First Fluorine Gas Found In Nature | July 16, 2012 Issue - Vol. 90 Issue 29 | Chemical & Engineering News
Volume 90 Issue 29 | p. 8 | News of The Week
Issue Date: July 16, 2012

First Fluorine Gas Found In Nature

Analytical Chemistry: Researchers resolve long-debated stink from a fluorite mineral
Department: Science & Technology
News Channels: Analytical SCENE, Materials SCENE
Keywords: minerals, fluorine, geology
Antozonite samples prepared for analysis.
Credit: Florian Kraus
Antozonite samples after collection and cleaning.
Antozonite samples prepared for analysis.
Credit: Florian Kraus
Artificial, colorless fluorite (CaF2, left) next to antozonite.
Credit: Angew. Chem. Int. Ed.
Artificial, colorless fluorite (CaF2, left) next to antozonite (right), a fluorite variant.
Artificial, colorless fluorite (CaF2, left) next to antozonite.
Credit: Angew. Chem. Int. Ed.

Fluorine gas (F2), which has been called chemistry’s hellcat, is so reactive that chemists have long assumed it does not occur in nature. Now researchers in Munich have evidence that the gas exists naturally, trapped inside a dark purple fluorite mineral called antozonite (Angew. Chem. Int. Ed., DOI: 10.1002/anie.201203515).

The discovery resolves a nearly 200-year-old debate about why the mineral, known as “stinkspar” or “fetid fluorite,” smells so bad when it is crushed. Since antozonite was documented in 1816 as making fluorite miners in Bavaria sick to their stomachs, chemists have blamed the stench on several compounds, including I2, Cl2, and ozone. F2 was suspected as the smelly component in 1891 by the French scientist Henri Moissan, who later won the Nobel Prize for isolating the element. But many chemists at the time responded that “it can’t be true,” says Florian Kraus, a fluorine researcher at the Technical University of Munich.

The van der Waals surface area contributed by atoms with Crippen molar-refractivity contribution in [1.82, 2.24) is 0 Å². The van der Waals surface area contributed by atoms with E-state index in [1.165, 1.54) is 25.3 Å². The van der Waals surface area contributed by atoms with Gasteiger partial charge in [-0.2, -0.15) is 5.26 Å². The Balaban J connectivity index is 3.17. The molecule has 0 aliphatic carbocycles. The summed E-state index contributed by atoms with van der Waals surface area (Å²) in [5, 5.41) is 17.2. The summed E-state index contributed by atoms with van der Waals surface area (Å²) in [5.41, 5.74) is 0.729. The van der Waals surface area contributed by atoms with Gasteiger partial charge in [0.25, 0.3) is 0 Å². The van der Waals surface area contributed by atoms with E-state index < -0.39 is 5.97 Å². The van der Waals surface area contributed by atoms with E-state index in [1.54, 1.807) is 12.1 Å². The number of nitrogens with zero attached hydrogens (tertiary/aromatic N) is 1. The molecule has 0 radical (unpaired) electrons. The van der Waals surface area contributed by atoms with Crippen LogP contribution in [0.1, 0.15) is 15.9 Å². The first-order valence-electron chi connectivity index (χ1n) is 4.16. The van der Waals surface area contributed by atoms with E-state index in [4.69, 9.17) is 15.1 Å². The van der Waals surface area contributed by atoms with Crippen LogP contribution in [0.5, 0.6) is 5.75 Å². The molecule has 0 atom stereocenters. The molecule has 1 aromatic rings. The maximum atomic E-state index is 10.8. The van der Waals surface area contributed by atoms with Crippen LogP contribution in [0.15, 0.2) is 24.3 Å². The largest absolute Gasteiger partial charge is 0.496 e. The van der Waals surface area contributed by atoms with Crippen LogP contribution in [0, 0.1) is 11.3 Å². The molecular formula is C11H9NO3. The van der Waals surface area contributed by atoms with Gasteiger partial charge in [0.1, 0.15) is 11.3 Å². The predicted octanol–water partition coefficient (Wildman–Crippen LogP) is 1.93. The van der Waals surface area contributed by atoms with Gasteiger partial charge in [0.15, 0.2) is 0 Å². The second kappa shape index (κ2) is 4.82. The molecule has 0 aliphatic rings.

Kraus and collaborators, including Jörn Schmedt auf der Günne of Ludwig Maximilian University, have found the first in situ evidence that F2 is the culprit. After grabbing samples of antozonite from beside the highway in Wölsendorf, Germany, near the area that once made miners sick, they analyzed pea-sized chunks with solid-state nuclear magnetic resonance spectrometry. The technique allowed them to detect fluorine gas inside the rock without breaking it open.

“This is the first time fluorine gas has been characterized in nature,” says Alain Tressaud, research director emeritus at the French National Center for Scientific Research in Bordeaux. “It is a fundamental result.”

The researchers propose that natural uranium deposited in the mineral reacts with fluorite as it decays, generating species that combine to form fluorine gas, which is trapped in the mineral matrix. Calcium clusters formed in the process create the mineral’s dark color.

So what is the telltale smell like? Tressaud says it is fitting that a Frenchman first isolated fluorine, because “it has a garlic-type smell.” Schmedt auf der Günne begs to differ: “At high dilution,” he says, “it’s like a perfume.”

Chemical & Engineering News
ISSN 0009-2347
Copyright © American Chemical Society
Cliff Thompson (July 17, 2012 2:54 AM)
Study of the solid and gaseous inclusions in the fluorites from Wölsendorf (Bavaria, F.R. of Germany) and Margnac (Haute Vienne, France) by microprobe and mass spectrometry, by R. Vochten, E. Esmans and W. Vermeirsch, Chemical Geology, volume 20, 1977 doi:10.1016/0009-2541(77)90047-X

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